Raise your hand if you recognize this movie plot:
A big-city workaholic moves to a small town to take care of a relative/the family business/start a new job/cover a news story (pick your plot device — they all turn out the same way!).
He or she is initially taken aback by the pace of life and differences in peoples’ mindsets. There are misunderstandings, and a comedy of errors ensues. The main character feels frustrated and thinks about going back to their former life. But then…
We all know how the movie ends, right?
Almost like clockwork, the protagonist works through their issues, falls in love with the quirky, local shopkeeper, and decides that they prefer this new way of life.
Even though they’re so predictable …*ahem*… SOME people continue to tune in.
(Alexa, remind me to watch the Hallmark Channel tonight!)
In these shows, the small town is a place where the protagonist has rewarding, fulfilling relationships.
They just need a shift in their mindset.
The bulk of the story is about how they adjust their expectations, actions, and meet the challenges of a new setting.
Surprisingly, this also applies to the mental shift between being a fractional vs. full-time CMO!
A shift in perspective
In many respects, an FCMO (fractional chief marketing officer) and full-time CMO have similar objectives.
- They’re both marketing experts.
- They’re both decision makers on your business’s executive team.
- They set marketing goals and strategy.
- They develop initiatives to reach customers, leading to increased revenue.
However, there are vital differences between the two:
- CMOs are full-time, FCMOs contract hour 3-4 hours per week.
- CMOs are on-site, FCMOs are usually remote.
- CMOs are salaried employees, FCMOs’ services come at a fraction of a CMO’s $2-3K salary.
But even beyond these differences, there’s a significant mental shift between being a fractional vs. full-time CMO.
How is being an FCMO different from a CMO?
Diversity of experience
Like the protagonist who moves to a small town in our example, an FCMO needs the ability to adapt to a variety of situations.
Because CMOs are full-time employees, they’ve likely honed their skills in a handful of businesses. This allows them to develop niche knowledge and expertise in a certain industry.
However, FCMOs work with a wide variety of clients from across industries at the same time. This requires a high level of adaptability that a traditional CMO might not need. Although FCMOs aren’t able to exclusively devote their time to a single business, they’re able to bring a very diverse set of experience and tools — from across sectors.
As fractional marketers, we at 8SIGNAL work with clients in the medical field, construction industry, non-profit organizations, and technology companies (to name a few).
We pride ourselves on the ability to bring solutions and best practices to businesses from a wide variety of industries.
In the “big-city-to-small-town” plot, the main character often finds themselves having to do jobs without the support structure they’re used to. This flexibility is also a key mental shift between fractional vs. full-time CMOs.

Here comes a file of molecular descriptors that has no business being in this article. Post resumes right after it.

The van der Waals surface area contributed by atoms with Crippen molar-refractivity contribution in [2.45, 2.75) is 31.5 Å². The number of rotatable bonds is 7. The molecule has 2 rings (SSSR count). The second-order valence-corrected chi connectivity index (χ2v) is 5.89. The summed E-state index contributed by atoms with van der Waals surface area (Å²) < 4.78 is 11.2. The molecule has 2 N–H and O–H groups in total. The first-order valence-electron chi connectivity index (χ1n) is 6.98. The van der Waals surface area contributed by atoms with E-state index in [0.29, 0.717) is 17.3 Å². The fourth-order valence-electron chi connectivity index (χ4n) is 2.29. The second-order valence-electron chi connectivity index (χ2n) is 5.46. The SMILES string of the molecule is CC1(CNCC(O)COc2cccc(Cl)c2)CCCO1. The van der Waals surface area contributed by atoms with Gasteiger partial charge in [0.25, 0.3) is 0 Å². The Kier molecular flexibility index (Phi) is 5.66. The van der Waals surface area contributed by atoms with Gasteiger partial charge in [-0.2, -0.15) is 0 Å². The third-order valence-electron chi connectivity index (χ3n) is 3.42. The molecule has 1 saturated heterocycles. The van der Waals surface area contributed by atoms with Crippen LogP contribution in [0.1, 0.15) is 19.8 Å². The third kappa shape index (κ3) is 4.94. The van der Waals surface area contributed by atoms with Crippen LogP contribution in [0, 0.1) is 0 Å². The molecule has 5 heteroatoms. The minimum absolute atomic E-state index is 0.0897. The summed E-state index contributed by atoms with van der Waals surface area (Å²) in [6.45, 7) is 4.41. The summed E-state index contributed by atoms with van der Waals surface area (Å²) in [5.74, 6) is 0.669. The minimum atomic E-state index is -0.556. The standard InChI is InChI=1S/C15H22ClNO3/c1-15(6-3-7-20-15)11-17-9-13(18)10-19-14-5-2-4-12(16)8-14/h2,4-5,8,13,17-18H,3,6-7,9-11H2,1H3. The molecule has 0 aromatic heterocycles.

CMOs usually have a set job description and a trained team to implement strategy. But FCMOs often step into situations that require them to build processes and conduct training.
Successful FCMOs are able to quickly onboard, fill a variety of roles, and adapt to different projects.
Some assembly required…
Often, small businesses just don’t have the processes in place that larger companies have.
Maybe they don’t have the experience, training, or resources to get those essential processes up and running. When you compare a fractional vs. full-time CMO’s assignment, an FCMO’s tasks are often more ambiguous.
That’s where FCMOs are in their element!
While CMOs usually enter situations with intact infrastructure and procedures, FCMOs must be willing to start from scratch, train, and do what needs to be done to help a company succeed.
A successful fractional CMO needs to be willing to assess a businesses’s needs, roll up their sleeves, and meet the company where they’re at — no matter how basic the “blocking and tackling.”
FCMOs can help a company become more efficient by:
- Developing job descriptions and setting clear expectations
- Implementing organizational and accountability charts
- Creating healthy meeting cadences to ensure everyone is on the same page, accountable, and has the tools they need to execute
At 8SIGNAL, we can create and implement systems that help your business to be efficient and productive — so that these processes are in place as your company grows.
Every business is unique
We mentioned earlier that a business can benefit from a fractional vs. full-time CMO’s diversity of experience. Regardless of the industry, there are certain best practices and strategies that can transfer to unrelated companies.
That said, it’s important for us as FCMOs to avoid comparing clients to past experiences. Every business represents unique challenges and has their own needs.
For 8SIGNAL, this uniqueness is one of the things that makes fractional services so exciting! We love the challenge of implementing the best strategies and tools for each of our clients!
A successful FCMO needs to have an mindset always open to learning and innovation. We must ask questions to understand each of our clients’ individual situations, obstacles, and goals — and then formulate recommendations and strategies.
Fractional CMOs, for the win
The right perspective is important, both for high-powered executives-turned-Christmas-tree-farmers in cheesy movies AND fractional CMOs.
As your business grows, the tools and processes that your FCMO set in place can pave the way for continued success — whatever that looks like for your company.
Could your business benefit from the strengths of an FCMO? We’d love to help get your business on track for success! Contact 8SIGNAL today for a free consultation.